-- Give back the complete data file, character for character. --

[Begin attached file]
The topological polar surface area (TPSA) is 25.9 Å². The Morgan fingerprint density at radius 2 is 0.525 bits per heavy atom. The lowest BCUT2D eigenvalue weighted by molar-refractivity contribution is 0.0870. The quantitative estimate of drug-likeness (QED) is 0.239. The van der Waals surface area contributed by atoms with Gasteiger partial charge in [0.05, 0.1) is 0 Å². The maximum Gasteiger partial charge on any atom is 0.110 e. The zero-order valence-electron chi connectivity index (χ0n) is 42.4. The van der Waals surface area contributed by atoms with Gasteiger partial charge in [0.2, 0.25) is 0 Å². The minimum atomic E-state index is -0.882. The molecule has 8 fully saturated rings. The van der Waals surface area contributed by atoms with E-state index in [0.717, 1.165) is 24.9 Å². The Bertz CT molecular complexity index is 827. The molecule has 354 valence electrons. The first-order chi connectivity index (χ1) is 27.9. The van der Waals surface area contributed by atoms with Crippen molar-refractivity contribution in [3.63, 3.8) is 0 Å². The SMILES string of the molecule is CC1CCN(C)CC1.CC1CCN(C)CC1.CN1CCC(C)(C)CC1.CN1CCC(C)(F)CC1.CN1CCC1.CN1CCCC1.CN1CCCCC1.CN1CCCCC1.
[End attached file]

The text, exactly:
The topological polar surface area (TPSA) is 25.9 Å². The Morgan fingerprint density at radius 2 is 0.525 bits per heavy atom. The lowest BCUT2D eigenvalue weighted by molar-refractivity contribution is 0.0870. The quantitative estimate of drug-likeness (QED) is 0.239. The van der Waals surface area contributed by atoms with Gasteiger partial charge in [0.05, 0.1) is 0 Å². The maximum Gasteiger partial charge on any atom is 0.110 e. The zero-order valence-electron chi connectivity index (χ0n) is 42.4. The van der Waals surface area contributed by atoms with Gasteiger partial charge in [0.2, 0.25) is 0 Å². The minimum atomic E-state index is -0.882. The molecule has 8 fully saturated rings. The van der Waals surface area contributed by atoms with E-state index in [0.717, 1.165) is 24.9 Å². The Bertz CT molecular complexity index is 827. The molecule has 354 valence electrons. The first-order chi connectivity index (χ1) is 27.9. The van der Waals surface area contributed by atoms with Crippen molar-refractivity contribution in [3.63, 3.8) is 0 Å². The SMILES string of the molecule is CC1CCN(C)CC1.CC1CCN(C)CC1.CN1CCC(C)(C)CC1.CN1CCC(C)(F)CC1.CN1CCC1.CN1CCCC1.CN1CCCCC1.CN1CCCCC1.